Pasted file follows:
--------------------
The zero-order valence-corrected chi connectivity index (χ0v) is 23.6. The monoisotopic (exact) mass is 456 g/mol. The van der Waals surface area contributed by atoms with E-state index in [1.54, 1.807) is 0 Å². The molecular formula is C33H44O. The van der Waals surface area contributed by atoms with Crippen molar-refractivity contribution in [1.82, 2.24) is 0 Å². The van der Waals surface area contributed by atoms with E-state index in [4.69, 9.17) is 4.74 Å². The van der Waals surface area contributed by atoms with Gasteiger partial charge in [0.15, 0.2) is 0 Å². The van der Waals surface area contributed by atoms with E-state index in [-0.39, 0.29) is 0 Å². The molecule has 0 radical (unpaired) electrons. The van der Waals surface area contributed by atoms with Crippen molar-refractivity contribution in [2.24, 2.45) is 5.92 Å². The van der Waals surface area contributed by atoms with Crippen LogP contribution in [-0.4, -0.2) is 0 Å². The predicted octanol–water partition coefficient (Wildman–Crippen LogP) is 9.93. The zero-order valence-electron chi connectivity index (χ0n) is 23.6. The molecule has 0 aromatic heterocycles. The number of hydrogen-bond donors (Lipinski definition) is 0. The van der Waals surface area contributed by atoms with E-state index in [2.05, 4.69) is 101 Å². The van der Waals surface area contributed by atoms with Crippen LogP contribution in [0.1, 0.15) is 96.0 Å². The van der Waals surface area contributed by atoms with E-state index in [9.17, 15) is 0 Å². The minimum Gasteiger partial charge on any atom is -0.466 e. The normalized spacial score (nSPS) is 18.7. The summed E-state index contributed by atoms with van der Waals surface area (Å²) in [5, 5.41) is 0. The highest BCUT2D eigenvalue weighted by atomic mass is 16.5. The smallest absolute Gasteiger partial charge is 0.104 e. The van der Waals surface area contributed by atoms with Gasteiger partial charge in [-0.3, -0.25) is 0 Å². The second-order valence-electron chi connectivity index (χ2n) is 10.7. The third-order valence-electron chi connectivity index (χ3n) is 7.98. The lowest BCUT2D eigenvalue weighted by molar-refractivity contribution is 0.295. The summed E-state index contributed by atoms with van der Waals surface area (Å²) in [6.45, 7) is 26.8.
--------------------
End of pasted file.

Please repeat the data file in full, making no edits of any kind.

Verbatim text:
The zero-order valence-corrected chi connectivity index (χ0v) is 23.6. The monoisotopic (exact) mass is 456 g/mol. The van der Waals surface area contributed by atoms with E-state index in [1.54, 1.807) is 0 Å². The molecular formula is C33H44O. The van der Waals surface area contributed by atoms with Crippen molar-refractivity contribution in [1.82, 2.24) is 0 Å². The van der Waals surface area contributed by atoms with E-state index in [4.69, 9.17) is 4.74 Å². The van der Waals surface area contributed by atoms with Gasteiger partial charge in [0.15, 0.2) is 0 Å². The van der Waals surface area contributed by atoms with E-state index in [-0.39, 0.29) is 0 Å². The molecule has 0 radical (unpaired) electrons. The van der Waals surface area contributed by atoms with Crippen molar-refractivity contribution in [2.24, 2.45) is 5.92 Å². The van der Waals surface area contributed by atoms with Crippen LogP contribution in [-0.4, -0.2) is 0 Å². The predicted octanol–water partition coefficient (Wildman–Crippen LogP) is 9.93. The zero-order valence-electron chi connectivity index (χ0n) is 23.6. The molecule has 0 aromatic heterocycles. The number of hydrogen-bond donors (Lipinski definition) is 0. The van der Waals surface area contributed by atoms with E-state index in [2.05, 4.69) is 101 Å². The van der Waals surface area contributed by atoms with Crippen LogP contribution in [0.1, 0.15) is 96.0 Å². The van der Waals surface area contributed by atoms with E-state index in [9.17, 15) is 0 Å². The minimum Gasteiger partial charge on any atom is -0.466 e. The normalized spacial score (nSPS) is 18.7. The summed E-state index contributed by atoms with van der Waals surface area (Å²) in [5, 5.41) is 0. The highest BCUT2D eigenvalue weighted by atomic mass is 16.5. The smallest absolute Gasteiger partial charge is 0.104 e. The van der Waals surface area contributed by atoms with Gasteiger partial charge in [-0.3, -0.25) is 0 Å². The second-order valence-electron chi connectivity index (χ2n) is 10.7. The third-order valence-electron chi connectivity index (χ3n) is 7.98. The lowest BCUT2D eigenvalue weighted by molar-refractivity contribution is 0.295. The summed E-state index contributed by atoms with van der Waals surface area (Å²) in [6.45, 7) is 26.8.